More than two decades on from the adoption of the Women, Peace, and Security (WPS) agenda — which affirmed the crucial role of women in conflict prevention and peacebuilding initiatives — women’s inclusion in recovery and relief efforts remains under-resourced and under-valued.
Reversing this trend is a priority, and though advancing causes around gender and peace may seem the purview of policymakers and non-profits, the private sector has an important role to play.
A sense of shared responsibility
Social responsibility is a growing force in corporate decision making. To remain relevant, businesses know they must act on the issues that people care about, including gender equality. In 2010, for example, the Coca-Cola Company committed to economically empower five million women across its global value chain over the coming decade. Grocery giant Walmart has taken similar steps to tackle gender injustice, promoting inclusive policies throughout its retail, staffing, and supply chain operations.
These are welcome moves — but in the context of women’s empowerment and peace and security, there’s still a huge amount of work to be done.
Multinational corporations are often perceived to be “part of the problem,” Sima Bahous, Executive Director of UN Women, told Security Council members on International Women’s Day (March 8), while calling for more engagement, greater accountability, and shared responsibility. This image isn’t restricted to extractive industries and large agribusinesses, but also technology companies and social media platforms, among others.
There are a variety of ways in which private companies, knowingly or unknowingly, can exacerbate — or even profit from — conflict situations. Their supply chains may run through war-torn regions, resulting in a flow of funds, however unintentionally, to combatant groups. More directly, military equipment manufacturers, energy suppliers, and media outlets can profit by providing services to parties involved in violence. Deliberate or not, corporate activity has the power to prolong conflicts — and thus disportionately damage the lives of women and girls.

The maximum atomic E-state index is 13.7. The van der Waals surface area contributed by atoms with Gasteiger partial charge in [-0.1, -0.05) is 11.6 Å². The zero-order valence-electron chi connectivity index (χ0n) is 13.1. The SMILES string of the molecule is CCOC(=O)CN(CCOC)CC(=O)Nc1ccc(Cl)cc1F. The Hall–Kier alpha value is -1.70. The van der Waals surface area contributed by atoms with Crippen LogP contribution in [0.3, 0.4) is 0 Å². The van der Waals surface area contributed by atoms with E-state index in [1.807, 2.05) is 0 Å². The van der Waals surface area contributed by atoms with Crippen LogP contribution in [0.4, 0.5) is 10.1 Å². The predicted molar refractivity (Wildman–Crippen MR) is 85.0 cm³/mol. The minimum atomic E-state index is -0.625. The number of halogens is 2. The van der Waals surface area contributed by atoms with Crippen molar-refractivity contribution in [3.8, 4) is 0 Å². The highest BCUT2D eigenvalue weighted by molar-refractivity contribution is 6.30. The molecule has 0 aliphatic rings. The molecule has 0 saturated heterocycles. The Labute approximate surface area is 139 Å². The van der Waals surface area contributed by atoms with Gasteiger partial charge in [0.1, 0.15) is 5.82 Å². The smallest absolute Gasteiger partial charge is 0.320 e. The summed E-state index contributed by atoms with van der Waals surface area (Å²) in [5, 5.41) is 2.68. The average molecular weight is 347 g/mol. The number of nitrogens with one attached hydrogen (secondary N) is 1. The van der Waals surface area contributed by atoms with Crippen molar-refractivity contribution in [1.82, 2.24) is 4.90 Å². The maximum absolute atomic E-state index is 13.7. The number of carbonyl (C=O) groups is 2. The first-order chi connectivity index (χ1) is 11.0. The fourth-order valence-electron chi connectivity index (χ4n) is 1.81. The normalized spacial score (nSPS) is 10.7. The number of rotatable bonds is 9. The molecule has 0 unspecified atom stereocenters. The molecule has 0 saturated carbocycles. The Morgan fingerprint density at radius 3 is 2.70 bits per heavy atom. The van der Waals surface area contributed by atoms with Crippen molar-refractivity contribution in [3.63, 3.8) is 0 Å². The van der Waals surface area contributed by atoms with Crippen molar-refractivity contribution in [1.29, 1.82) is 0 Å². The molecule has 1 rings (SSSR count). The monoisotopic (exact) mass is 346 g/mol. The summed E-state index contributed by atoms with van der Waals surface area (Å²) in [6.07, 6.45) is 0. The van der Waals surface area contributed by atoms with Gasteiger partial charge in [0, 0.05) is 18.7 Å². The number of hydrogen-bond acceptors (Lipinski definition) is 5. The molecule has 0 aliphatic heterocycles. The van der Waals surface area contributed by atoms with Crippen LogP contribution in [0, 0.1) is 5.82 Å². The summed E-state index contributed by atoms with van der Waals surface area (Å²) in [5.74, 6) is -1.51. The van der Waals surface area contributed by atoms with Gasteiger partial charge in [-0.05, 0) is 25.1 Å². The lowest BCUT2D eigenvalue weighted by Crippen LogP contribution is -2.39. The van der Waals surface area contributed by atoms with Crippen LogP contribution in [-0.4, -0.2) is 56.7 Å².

Private sector actors do have the means to make a major difference to women’s economic inclusion in conflict and post-conflict settings, however, particularly in developing countries, where they provide 9 out of 10 jobs. Yet, regrettably, the political will isn’t always there to facilitate partnerships with private companies. Changing this requires more engagement, greater accountability, and a fresh sense of shared responsibility.
Action to take
Perhaps the most difficult thing for private companies eager to advance gender equality in the peace and security space is knowing where to start. Accordingly, the Women, Peace & Security and Humanitarian Action (WPS-HA) Compact framework provides seventeen concrete measures that businesses can take immediately. These include increasing financial resources allocated to developing and enhancing women-led social and economic enterprises, supporting diverse groups of women peacebuilders by facilitating their access to digital technologies and cybersecurity tools, and promoting gender sensitive supply chains.